Six young artists studying digital media and sculpture in the Faculty of Fine Arts are hard at work these days in the Accolade West Building at York University’s Keele campus. They’re assisting in the construction of an immersive interactive ambient light and sound installation that will make its debut next month at Toronto’s Scotiabank Nuit Blanche festival.
Quasar 2.0: Star Incubator (Q2:SI) is the product of the imaginations of York digital media Professor Mark-David Hosale and architect and digital media artist Jean Michel Crettaz of Los Angeles. The duo led a team of artists, scientists and engineers from Europe, North and Central America, and Antarctica to design the installation that the students are helping to assemble.
“For the students helping build this project, it’s not just a job,” said Hosale. “It’s a creative process and their thumbprints are on the work in so many ways.”
Q2:SI is composed of LED-embedded fibre optic membranes that form an intricate, three-dimensional web structure perched delicately on an ephemeral frame of thin looped aluminum rods. The work visualizes and sonifies data, ranging from Antarctic weather and celestial data to infrared and electromagnetic fields, as light and sound patterns moving through its fragile form.
“It’s been really interesting, in that it’s a very large piece and a very large team,” said Alexander Moakler, a third-year digital media student. “From a technical viewpoint, the experience has also been an inspiration for my own work: seeing how layers of simplicity can create complexity.”
Q2:SI reflects universal space-time concepts of collapsing scale and time into the immediacies of experience and creation. The installation takes in vast amounts of data about things in the world that are invisible to the naked eye, and displays it in an immediate, physical way.
The behaviour of the piece is computed in real time via simultaneously converging data streams including local infrared and electromagnetic fields, muon neutrino (subatomic particle) data streams from Antarctica’s IceCube Neutrino Observatory, and weather data collected at automated weather stations for the Antarctic Meteorological Research Center.
“It’s been amazing working with Mark-David and Jean Michel,” said fourth-year sculpture student Nicole Clouston. “Their work and my work are similar in a way, because they want to get the viewer to think about an idea and spark awareness about our world. It will be really interesting to see Quasar 2 installed at Nuit Blanche and how people interact with it on different levels.”
A local information screen provides in-depth information on the sourcing and processing of the multiple data inputs to Q2:SI. Over time, an observer will notice subtle differentiations in how the data informs sound and light, fluently transitioning and initiating connections for visitors with the various information strata.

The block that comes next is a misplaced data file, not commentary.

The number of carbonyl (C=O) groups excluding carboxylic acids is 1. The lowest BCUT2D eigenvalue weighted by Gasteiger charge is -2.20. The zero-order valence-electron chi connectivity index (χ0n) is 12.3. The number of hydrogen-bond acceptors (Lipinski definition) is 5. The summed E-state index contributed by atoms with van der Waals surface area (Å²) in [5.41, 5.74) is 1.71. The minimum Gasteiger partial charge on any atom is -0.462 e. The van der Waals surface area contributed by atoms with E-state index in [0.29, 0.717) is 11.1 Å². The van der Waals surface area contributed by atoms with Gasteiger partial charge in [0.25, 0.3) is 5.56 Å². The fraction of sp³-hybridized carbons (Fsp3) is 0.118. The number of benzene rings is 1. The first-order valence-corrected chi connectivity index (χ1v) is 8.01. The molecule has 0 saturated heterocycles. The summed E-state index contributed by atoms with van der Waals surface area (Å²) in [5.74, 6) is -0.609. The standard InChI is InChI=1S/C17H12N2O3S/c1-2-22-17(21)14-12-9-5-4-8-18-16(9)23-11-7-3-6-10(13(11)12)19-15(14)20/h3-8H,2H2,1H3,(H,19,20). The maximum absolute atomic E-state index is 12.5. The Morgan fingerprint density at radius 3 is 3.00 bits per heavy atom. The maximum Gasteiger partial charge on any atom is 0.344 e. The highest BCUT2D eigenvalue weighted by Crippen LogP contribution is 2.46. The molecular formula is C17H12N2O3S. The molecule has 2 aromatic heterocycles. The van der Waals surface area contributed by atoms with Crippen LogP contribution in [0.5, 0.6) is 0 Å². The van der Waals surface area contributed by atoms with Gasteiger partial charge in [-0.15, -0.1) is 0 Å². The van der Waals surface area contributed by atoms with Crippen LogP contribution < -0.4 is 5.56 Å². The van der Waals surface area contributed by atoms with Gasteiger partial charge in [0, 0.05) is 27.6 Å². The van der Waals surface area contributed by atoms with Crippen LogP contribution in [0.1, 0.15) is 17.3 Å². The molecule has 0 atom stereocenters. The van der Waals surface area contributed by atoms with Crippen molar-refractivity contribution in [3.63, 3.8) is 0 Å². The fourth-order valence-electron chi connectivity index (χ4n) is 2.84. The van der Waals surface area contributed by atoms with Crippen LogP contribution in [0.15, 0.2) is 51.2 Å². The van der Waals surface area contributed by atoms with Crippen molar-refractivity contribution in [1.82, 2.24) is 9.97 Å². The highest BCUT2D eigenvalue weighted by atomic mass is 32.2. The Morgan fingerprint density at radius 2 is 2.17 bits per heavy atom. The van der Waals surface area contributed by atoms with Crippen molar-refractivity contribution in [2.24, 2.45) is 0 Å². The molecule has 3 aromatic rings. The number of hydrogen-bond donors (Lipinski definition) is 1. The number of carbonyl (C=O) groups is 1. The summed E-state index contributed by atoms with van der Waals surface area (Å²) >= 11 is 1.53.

“To me, art that is relevant is art that engages questions that push the boundary of knowledge,” said Crettaz. “We work with science because it’s a discipline that seeks out new horizons and enters dimensions that are not readily apparent. In this way, both art and science are deeply engaged with the mystery of our world.”
The synergies generated between the artist and the scientist can open the doors to new frontiers in perception and experience, said Hosale.
“Artists bring to the table a way of perceiving and visualizing information that unleashes new possibilities,” Hosale said. “Their knowledge and tools can help expose aspects of data that scientists know in their imagination. Seeing it embodied creatively deepens the connections, potentially leading to new discoveries and greater knowledge.”
Hosale and Crettaz are the co-founders of SLAP!, an international consortium of researchers in architecture, the sciences, sound and media arts who engage in speculative visions in architecture and world-making. As experiments in responsive and performative structures, SLAP! projects explore modes of transposing and creating visualizations of urban conditions and experiential space. As they design and construct structures of past and future time-space objects calibrated as extensions to the human body and mind, the researchers foster new approaches to symbiotic communication and experience.
Hosale and Crettaz have been collaborating on architectonic, immersive sculptural projects for several years, starting with the original Quasar, which they presented at the Southern California Institute of Architecture gallery in 2008. That work, created in association with the US Department of Energy’s SLAC National Accelerator Laboratory, included a Muon counter that measured the subatomic particles that continually bombard our planet from outer space. The counter was installed above the gallery space and was used as one of the input sources to stimulate dynamic behaviours in the body of the Quasar sculpture. View a video of the original project.
Q2:SI will be exhibited at Toronto’s Scotiabank Nuit Blanche festival, a monumental contemporary art event running Sept. 29, from dusk to dawn. The piece will be installed in the parking garage at Nathan Phillips Square by City Hall as part of the Museum for the End of the World, a project co-curated by York film Professor Janine Marchessault, Canada Research Chair in Art, Digital Media & Globalization. Over the course of the night, an estimated one-million visitors will explore the visual art, dance, light, sound and music works on view throughout the city.